In a series of posts (most recent here), I’ve documented that Americans are getting an increasing portion of their income from the government.
BEA released new data on incomes a couple weeks ago, including revisions back to 1995. These data reinforce the story I’ve described in my previous posts:
- Transfers accounted for 17.3% of personal income in June. That’s the second highest in history, topped only by the 18.2% recorded in May, when transfers were boosted by one-time payments from this year’s stimulus act:
- The increasing importance of transfers reflects both short-run developments and long-run trends. In the past year, the importance of transfers has grown because of (a) weakness in other forms of income, (b) the natural expansion of transfers due to economic weakness (e.g., increases in unemployment insurance payments), and (c) policies to expand benefits (e.g., as an attempt at stimulus). Over the longer run, however, the growth of transfers has been driven by the expansion of entitlement programs.
Continue reading “Latest Data on Transfers and Income”
On Thursday, the Congressional Budget Office released its latest snapshot on the federal budget. The headlines:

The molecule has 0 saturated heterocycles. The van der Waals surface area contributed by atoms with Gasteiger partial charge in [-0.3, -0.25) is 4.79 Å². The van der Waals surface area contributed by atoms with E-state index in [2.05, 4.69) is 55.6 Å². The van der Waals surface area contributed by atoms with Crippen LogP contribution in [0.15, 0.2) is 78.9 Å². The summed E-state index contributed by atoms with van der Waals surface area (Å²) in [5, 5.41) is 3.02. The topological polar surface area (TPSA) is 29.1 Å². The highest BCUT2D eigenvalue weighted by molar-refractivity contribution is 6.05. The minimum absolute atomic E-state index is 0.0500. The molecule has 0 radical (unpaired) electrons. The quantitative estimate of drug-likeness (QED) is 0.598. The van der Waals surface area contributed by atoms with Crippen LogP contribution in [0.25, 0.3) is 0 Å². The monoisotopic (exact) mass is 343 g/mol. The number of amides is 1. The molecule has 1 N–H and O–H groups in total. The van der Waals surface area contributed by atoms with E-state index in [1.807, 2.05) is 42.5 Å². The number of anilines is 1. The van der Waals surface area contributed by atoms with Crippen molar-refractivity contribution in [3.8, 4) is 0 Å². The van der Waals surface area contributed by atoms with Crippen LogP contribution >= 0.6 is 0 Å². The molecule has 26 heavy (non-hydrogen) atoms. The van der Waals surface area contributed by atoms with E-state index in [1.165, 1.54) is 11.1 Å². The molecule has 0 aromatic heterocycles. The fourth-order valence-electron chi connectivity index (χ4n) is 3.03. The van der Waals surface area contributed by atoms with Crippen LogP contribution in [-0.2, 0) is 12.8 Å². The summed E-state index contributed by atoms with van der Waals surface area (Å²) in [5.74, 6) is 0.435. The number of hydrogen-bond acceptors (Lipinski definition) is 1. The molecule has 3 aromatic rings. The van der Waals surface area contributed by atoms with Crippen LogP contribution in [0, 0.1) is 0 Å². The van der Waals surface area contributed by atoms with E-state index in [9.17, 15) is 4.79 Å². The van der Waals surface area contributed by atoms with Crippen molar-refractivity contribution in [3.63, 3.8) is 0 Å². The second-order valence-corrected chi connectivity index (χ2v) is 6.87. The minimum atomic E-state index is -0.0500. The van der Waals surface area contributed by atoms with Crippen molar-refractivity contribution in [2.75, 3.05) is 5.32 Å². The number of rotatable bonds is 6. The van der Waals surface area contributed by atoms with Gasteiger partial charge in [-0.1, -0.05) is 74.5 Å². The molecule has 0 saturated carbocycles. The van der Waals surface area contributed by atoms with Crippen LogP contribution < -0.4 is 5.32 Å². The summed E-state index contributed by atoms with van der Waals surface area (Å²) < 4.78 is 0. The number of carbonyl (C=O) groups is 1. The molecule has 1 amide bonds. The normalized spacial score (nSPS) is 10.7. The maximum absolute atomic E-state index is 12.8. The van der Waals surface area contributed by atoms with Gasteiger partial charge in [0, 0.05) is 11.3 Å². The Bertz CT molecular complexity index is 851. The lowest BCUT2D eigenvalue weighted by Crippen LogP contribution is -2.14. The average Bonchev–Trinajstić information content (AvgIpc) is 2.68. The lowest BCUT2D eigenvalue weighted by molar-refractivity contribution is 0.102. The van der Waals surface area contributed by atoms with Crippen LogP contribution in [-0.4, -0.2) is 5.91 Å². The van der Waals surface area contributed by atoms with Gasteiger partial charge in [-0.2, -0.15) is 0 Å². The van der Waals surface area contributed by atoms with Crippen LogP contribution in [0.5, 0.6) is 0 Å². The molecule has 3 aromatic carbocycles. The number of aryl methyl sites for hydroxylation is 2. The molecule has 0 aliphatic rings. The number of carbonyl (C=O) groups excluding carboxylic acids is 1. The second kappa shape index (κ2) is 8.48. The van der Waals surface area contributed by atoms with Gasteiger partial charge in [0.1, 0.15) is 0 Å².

- The budget deficit was almost $1.3 trillion during the first ten months of the fiscal year (through July). That’s up from $389 billion at this point last year.
- Spending has risen 21% over last year, while tax revenues have fallen by 17%.
- CBO estimates that $125 billion of the increased spending and decreased revenues are the result of this year’s stimulus act.
The chart shows the main drivers of the exploding deficit:
Continue reading “Federal Deficit Up to $1.3 trillion”
The Office of Debt Management at Treasury has released another fascinating set of charts about the government’s finances and debt outlook. One that particularly caught my eye was this depiction of the collapse in tax revenues:
Fittingly, the red lines represent the current fiscal year.
As you can see, corporate income taxes are lagging far behind the pace of recent years, as are non-withheld individual tax payments (those payments typically stem from capital gains, other investment income, and business income rather than regular wages and salaries).
Refunds have also increased (denoted by a larger negative figure — i.e., larger cash outflows). Refunds also spiked in the middle of last year due to the first economic stimulus.
Yesterday, the Congressional Budget Office released its latest snapshot on the federal budget. The headlines:
- The budget deficit was $1.1 trillion during the first nine months of the fiscal year (through June). That’s up from $286 billion at this point last year.
- Spending has risen 21% over last year, while tax revenues have fallen 18%.
- For the first time in more than ten years, the government ran a deficit in June. June is a big tax-paying month, so it usually records a surplus.
The charts shows the main drivers of the exploding deficit:
Continue reading “The Exploding Federal Deficit”